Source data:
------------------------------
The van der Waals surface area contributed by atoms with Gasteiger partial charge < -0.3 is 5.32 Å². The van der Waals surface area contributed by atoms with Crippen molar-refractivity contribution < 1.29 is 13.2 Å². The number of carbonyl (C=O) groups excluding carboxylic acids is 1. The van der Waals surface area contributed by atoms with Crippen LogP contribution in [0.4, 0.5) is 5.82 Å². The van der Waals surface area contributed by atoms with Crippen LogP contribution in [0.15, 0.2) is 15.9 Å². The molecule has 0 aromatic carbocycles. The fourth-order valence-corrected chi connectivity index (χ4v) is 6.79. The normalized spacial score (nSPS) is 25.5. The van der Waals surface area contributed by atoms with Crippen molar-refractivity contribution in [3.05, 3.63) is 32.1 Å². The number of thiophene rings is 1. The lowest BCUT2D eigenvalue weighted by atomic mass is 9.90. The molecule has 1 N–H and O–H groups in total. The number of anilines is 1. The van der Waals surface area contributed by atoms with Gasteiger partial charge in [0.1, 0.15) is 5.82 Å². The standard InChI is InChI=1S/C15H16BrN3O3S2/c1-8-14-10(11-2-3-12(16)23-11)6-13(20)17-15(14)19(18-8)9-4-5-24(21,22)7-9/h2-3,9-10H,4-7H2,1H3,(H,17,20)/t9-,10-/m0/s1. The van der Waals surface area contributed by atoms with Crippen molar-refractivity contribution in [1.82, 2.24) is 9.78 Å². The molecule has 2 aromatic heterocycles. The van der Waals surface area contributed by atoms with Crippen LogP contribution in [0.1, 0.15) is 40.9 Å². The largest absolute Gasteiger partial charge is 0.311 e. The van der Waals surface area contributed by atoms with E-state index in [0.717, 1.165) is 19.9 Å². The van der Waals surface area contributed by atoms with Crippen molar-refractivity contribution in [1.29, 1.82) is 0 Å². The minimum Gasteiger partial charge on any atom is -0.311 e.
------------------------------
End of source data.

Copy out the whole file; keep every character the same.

The van der Waals surface area contributed by atoms with Gasteiger partial charge < -0.3 is 5.32 Å². The van der Waals surface area contributed by atoms with Crippen molar-refractivity contribution < 1.29 is 13.2 Å². The number of carbonyl (C=O) groups excluding carboxylic acids is 1. The van der Waals surface area contributed by atoms with Crippen LogP contribution in [0.4, 0.5) is 5.82 Å². The van der Waals surface area contributed by atoms with Crippen LogP contribution in [0.15, 0.2) is 15.9 Å². The molecule has 0 aromatic carbocycles. The fourth-order valence-corrected chi connectivity index (χ4v) is 6.79. The normalized spacial score (nSPS) is 25.5. The van der Waals surface area contributed by atoms with Crippen molar-refractivity contribution in [3.05, 3.63) is 32.1 Å². The number of thiophene rings is 1. The lowest BCUT2D eigenvalue weighted by atomic mass is 9.90. The molecule has 1 N–H and O–H groups in total. The number of anilines is 1. The van der Waals surface area contributed by atoms with Gasteiger partial charge in [0.1, 0.15) is 5.82 Å². The standard InChI is InChI=1S/C15H16BrN3O3S2/c1-8-14-10(11-2-3-12(16)23-11)6-13(20)17-15(14)19(18-8)9-4-5-24(21,22)7-9/h2-3,9-10H,4-7H2,1H3,(H,17,20)/t9-,10-/m0/s1. The van der Waals surface area contributed by atoms with Crippen molar-refractivity contribution in [1.82, 2.24) is 9.78 Å². The molecule has 2 aromatic heterocycles. The van der Waals surface area contributed by atoms with Crippen LogP contribution in [0.1, 0.15) is 40.9 Å². The largest absolute Gasteiger partial charge is 0.311 e. The van der Waals surface area contributed by atoms with E-state index in [0.717, 1.165) is 19.9 Å². The van der Waals surface area contributed by atoms with Crippen molar-refractivity contribution in [1.29, 1.82) is 0 Å². The minimum Gasteiger partial charge on any atom is -0.311 e.